Ufoodz Newsletter

Stay informed on our latest news!

Syndicate content
 

The Miracle of Matzo

No food is more closely associated with the holiday of Passover than Matzo. Also spelled Matza, Matzoh, or Matsah, this cracker-type flatbread is a regular staple in observant Jewish households during the Passover season and begins appearing on grocery store shelves several weeks before the holiday begins.

Matzo is made simply of flour and water and is used during Passover because it is unleavened. Any kind of leavened bread – or chametz – is forbidden during Passover. Furthermore, eating matzo on the evening of the Seder dinner is considered to be a positive commandment or mitzvah.

Why Matzo?

The story of matzo and why it is eaten ties in with the Jewish exodus from Egypt. It is said that the Jews had to leave the country in such haste that there was no time for their bread to rise. Matzo was the result, as is described in the 2nd book of the Old Testament, appropriately named Exodus.

Some scholars also believe that matzo can be characterized as a poor and enslaved man’s food and, hence, eating it will remind members of the Jewish faith to be humble and to remember to be grateful for their freedom. Still, others believe that the bread is a symbol of salvation.

Regardless of why it is eaten, it is indeed an important symbol in the Seder meal and a common item in many Passover dishes.

Kinds of Matzo

Traditionally, matzo can be found in two varieties. The most common variety is the type you’ll find in most supermarkets. This matzo looks like crackers and tastes something like unsalted crackers as well. It comes in large sheets with perforations and can be broken up as needed. Some families also make their own. The commercial variety can sometimes be found in flavored varieties, including garlic, onion, or poppy seed Wheat matzo is also available and you can also purchase organic and gluten-free matzo these days.

Some Jewish sects enjoy a soft form of matzo that most closely resembles a tortilla or a pita. This form is especially popular with Latin/Hispanic, Ethiopian, and Yemenite Jews and those of Sephardic lineage. It is difficult to find in U.S. grocery stores but can be ordered online or found in some Jewish specialty bakeries in parts of the country with large Sephardic populations.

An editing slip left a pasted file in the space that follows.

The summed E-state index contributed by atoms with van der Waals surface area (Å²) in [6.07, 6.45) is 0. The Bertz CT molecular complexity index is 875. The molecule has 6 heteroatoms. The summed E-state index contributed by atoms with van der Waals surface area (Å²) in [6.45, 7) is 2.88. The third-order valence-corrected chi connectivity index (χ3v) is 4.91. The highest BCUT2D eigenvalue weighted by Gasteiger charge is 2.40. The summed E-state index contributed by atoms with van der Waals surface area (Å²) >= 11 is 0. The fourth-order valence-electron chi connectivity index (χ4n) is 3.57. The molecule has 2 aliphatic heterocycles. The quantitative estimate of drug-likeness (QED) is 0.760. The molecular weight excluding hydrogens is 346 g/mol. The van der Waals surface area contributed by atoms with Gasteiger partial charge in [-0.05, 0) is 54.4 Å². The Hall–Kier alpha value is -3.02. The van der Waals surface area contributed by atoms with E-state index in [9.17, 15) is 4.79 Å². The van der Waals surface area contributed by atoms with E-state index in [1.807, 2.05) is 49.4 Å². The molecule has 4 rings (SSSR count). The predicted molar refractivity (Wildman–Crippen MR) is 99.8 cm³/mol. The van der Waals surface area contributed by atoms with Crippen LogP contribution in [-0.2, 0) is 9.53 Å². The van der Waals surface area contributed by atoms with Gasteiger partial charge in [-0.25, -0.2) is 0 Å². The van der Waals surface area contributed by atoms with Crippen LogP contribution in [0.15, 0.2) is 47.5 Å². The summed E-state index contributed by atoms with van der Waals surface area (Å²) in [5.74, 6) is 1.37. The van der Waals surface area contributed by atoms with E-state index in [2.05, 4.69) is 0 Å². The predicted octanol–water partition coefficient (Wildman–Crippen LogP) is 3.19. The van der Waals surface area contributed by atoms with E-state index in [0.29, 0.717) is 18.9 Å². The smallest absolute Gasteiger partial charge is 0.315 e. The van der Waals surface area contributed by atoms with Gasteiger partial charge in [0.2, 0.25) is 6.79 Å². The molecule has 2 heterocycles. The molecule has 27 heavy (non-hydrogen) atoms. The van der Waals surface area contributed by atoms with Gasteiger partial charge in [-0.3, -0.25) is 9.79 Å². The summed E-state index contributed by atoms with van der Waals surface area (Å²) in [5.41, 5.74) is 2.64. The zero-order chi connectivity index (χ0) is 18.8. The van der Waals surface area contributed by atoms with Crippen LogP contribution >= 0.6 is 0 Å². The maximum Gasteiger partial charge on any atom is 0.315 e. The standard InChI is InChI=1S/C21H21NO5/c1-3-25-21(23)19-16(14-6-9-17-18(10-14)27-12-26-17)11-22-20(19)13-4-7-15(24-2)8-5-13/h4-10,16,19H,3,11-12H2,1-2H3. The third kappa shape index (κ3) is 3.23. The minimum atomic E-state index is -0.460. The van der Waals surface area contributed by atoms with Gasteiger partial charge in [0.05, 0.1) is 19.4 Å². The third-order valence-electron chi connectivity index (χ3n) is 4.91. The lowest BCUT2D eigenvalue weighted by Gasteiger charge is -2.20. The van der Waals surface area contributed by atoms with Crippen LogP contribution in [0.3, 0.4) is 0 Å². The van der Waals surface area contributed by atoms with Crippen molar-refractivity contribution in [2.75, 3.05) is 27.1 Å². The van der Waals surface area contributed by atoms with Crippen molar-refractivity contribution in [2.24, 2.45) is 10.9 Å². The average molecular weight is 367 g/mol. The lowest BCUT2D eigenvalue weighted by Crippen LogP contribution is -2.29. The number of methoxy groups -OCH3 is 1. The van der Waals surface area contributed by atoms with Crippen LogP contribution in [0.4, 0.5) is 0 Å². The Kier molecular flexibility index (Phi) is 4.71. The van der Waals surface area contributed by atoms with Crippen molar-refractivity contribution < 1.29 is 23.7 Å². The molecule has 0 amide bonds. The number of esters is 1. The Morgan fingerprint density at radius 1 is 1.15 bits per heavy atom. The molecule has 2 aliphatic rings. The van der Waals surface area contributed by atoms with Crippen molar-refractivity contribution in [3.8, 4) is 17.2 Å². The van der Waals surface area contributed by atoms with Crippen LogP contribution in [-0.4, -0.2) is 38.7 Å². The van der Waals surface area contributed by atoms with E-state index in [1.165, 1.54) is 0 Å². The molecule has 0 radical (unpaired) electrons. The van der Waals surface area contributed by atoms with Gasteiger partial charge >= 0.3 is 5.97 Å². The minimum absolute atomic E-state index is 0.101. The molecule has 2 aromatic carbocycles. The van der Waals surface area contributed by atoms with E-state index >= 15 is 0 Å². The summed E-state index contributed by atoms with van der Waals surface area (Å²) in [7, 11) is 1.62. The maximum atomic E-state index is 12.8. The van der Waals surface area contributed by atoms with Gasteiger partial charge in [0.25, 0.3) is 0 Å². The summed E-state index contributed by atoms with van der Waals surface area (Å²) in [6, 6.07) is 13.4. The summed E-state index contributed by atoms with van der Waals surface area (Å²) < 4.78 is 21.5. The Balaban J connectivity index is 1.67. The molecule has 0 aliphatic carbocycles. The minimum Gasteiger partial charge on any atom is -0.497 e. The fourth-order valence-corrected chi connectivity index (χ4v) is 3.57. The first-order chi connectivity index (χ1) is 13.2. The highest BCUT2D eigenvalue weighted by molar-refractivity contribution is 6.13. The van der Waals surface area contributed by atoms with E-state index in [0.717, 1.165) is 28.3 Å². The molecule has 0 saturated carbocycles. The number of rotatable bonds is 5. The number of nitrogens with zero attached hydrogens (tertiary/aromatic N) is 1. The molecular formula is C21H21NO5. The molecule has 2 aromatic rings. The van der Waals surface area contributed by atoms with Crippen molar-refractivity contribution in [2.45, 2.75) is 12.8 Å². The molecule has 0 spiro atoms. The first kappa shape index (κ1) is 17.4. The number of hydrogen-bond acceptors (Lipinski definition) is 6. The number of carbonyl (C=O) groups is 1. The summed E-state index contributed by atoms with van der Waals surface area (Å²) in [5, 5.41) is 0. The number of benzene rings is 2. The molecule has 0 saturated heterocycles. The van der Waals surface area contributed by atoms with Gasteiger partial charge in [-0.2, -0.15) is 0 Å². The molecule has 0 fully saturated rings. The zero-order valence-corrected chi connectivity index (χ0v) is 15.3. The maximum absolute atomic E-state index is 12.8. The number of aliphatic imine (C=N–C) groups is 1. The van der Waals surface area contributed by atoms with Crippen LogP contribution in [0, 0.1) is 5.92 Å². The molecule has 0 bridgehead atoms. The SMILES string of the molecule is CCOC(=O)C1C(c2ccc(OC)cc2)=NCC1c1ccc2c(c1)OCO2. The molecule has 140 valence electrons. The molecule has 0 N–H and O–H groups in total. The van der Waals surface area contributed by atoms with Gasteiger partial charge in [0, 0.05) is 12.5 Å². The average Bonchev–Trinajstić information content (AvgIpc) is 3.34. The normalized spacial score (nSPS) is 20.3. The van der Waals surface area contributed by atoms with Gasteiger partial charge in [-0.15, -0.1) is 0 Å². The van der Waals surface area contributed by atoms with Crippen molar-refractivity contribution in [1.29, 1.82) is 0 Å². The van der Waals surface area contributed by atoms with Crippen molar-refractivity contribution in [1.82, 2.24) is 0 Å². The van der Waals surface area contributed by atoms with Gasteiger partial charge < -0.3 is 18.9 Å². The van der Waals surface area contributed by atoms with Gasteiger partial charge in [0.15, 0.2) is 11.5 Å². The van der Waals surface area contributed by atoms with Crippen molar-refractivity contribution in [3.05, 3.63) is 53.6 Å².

Uses for Matzo

When matzo is consumed at the Seder dinner, it is eaten with charoses, a fruit and nut mixture which symbolizes the mortar the Jews used when constructing brick buildings during their enslavement in Egypt.

In addition, some people merely enjoy eating it plain, straight out of the box. However, many people think this Jewish food tastes like cardboard, so they’re constantly looking for some way to enhance the flavor.

There are literally thousands of recipes that employ the use of matzo, like fried matzo (or matzo brei), generally coated in egg and sometimes cinnamon sugar and fried in butter for a tasty meal or snack. Many cooks also simply coat it in chocolate, a snack which is enjoyed by all ages.

Others use matzo for more elaborate dishes, like lasagna. In this dish, it’s a substitute for standard lasagna noodles and can be topped with all sorts of cheeses, meats, and vegetables. Many Jews make this recipe year round because it tends to be lighter than regular lasagna.

Others make the cracker-like bread into crumbs and use it to coat chicken or fish before frying or baking. It makes a tasty crust and is a good substitute for standard breadcrumbs.

Matzo can even be used in dessert recipes. Consider using sheets of matzo as a crust for cheesecake or cream pies or simply make toffee bars by spreading a butter and brown sugar mixture on the crackers, baking them, and then drizzling them with melted chocolate. Yum!


Tags: